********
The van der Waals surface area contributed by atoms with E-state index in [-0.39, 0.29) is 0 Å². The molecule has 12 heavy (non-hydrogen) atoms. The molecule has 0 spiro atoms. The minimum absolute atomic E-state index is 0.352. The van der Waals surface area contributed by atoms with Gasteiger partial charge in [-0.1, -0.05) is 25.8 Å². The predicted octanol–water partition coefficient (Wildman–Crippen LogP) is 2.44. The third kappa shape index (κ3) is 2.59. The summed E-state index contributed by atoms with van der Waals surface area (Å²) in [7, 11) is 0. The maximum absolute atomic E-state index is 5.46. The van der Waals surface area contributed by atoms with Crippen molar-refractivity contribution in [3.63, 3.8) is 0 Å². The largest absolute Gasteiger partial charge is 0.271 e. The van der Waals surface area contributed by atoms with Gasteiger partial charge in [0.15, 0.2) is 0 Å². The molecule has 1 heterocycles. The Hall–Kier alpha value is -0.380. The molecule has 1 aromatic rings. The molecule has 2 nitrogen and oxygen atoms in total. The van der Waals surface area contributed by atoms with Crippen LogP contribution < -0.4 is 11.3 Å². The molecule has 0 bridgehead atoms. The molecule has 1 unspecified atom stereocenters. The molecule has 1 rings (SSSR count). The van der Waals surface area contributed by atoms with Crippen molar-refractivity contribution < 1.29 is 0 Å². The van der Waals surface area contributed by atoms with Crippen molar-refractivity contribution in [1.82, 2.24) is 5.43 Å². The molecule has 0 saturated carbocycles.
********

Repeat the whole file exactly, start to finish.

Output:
The van der Waals surface area contributed by atoms with E-state index in [-0.39, 0.29) is 0 Å². The molecule has 12 heavy (non-hydrogen) atoms. The molecule has 0 spiro atoms. The minimum absolute atomic E-state index is 0.352. The van der Waals surface area contributed by atoms with Gasteiger partial charge in [-0.1, -0.05) is 25.8 Å². The predicted octanol–water partition coefficient (Wildman–Crippen LogP) is 2.44. The third kappa shape index (κ3) is 2.59. The summed E-state index contributed by atoms with van der Waals surface area (Å²) in [7, 11) is 0. The maximum absolute atomic E-state index is 5.46. The van der Waals surface area contributed by atoms with Crippen molar-refractivity contribution in [3.63, 3.8) is 0 Å². The largest absolute Gasteiger partial charge is 0.271 e. The van der Waals surface area contributed by atoms with Gasteiger partial charge in [0.15, 0.2) is 0 Å². The molecule has 1 heterocycles. The Hall–Kier alpha value is -0.380. The molecule has 1 aromatic rings. The molecule has 2 nitrogen and oxygen atoms in total. The van der Waals surface area contributed by atoms with Crippen LogP contribution < -0.4 is 11.3 Å². The molecule has 0 bridgehead atoms. The molecule has 1 unspecified atom stereocenters. The molecule has 1 rings (SSSR count). The van der Waals surface area contributed by atoms with Crippen molar-refractivity contribution < 1.29 is 0 Å². The van der Waals surface area contributed by atoms with Crippen molar-refractivity contribution in [1.82, 2.24) is 5.43 Å². The molecule has 0 saturated carbocycles.